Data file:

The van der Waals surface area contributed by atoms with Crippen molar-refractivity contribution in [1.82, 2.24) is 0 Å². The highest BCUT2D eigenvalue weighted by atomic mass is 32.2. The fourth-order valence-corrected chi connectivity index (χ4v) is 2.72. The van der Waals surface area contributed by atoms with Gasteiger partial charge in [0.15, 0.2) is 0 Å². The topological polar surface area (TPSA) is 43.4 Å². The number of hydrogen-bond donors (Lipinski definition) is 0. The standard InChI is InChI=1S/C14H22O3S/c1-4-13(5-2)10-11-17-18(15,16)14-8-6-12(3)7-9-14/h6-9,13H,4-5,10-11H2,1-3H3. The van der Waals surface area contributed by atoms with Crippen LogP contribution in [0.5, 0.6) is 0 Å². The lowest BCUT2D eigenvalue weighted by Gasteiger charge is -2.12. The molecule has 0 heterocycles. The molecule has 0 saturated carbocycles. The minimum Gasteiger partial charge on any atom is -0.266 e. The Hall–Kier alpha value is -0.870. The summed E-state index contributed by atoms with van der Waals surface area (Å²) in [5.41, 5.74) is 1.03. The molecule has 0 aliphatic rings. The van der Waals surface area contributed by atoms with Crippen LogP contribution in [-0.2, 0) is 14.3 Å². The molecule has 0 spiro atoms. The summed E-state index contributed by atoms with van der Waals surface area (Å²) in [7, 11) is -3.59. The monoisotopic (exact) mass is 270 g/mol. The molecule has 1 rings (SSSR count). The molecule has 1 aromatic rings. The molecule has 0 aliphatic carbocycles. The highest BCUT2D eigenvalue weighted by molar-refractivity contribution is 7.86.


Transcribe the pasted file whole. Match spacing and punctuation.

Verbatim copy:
The van der Waals surface area contributed by atoms with Crippen molar-refractivity contribution in [1.82, 2.24) is 0 Å². The highest BCUT2D eigenvalue weighted by atomic mass is 32.2. The fourth-order valence-corrected chi connectivity index (χ4v) is 2.72. The van der Waals surface area contributed by atoms with Gasteiger partial charge in [0.15, 0.2) is 0 Å². The topological polar surface area (TPSA) is 43.4 Å². The number of hydrogen-bond donors (Lipinski definition) is 0. The standard InChI is InChI=1S/C14H22O3S/c1-4-13(5-2)10-11-17-18(15,16)14-8-6-12(3)7-9-14/h6-9,13H,4-5,10-11H2,1-3H3. The van der Waals surface area contributed by atoms with Crippen LogP contribution in [0.5, 0.6) is 0 Å². The lowest BCUT2D eigenvalue weighted by Gasteiger charge is -2.12. The molecule has 0 heterocycles. The molecule has 0 saturated carbocycles. The minimum Gasteiger partial charge on any atom is -0.266 e. The Hall–Kier alpha value is -0.870. The summed E-state index contributed by atoms with van der Waals surface area (Å²) in [5.41, 5.74) is 1.03. The molecule has 0 aliphatic rings. The van der Waals surface area contributed by atoms with Crippen LogP contribution in [-0.2, 0) is 14.3 Å². The molecule has 0 spiro atoms. The summed E-state index contributed by atoms with van der Waals surface area (Å²) in [7, 11) is -3.59. The monoisotopic (exact) mass is 270 g/mol. The molecule has 1 rings (SSSR count). The molecule has 1 aromatic rings. The molecule has 0 aliphatic carbocycles. The highest BCUT2D eigenvalue weighted by molar-refractivity contribution is 7.86.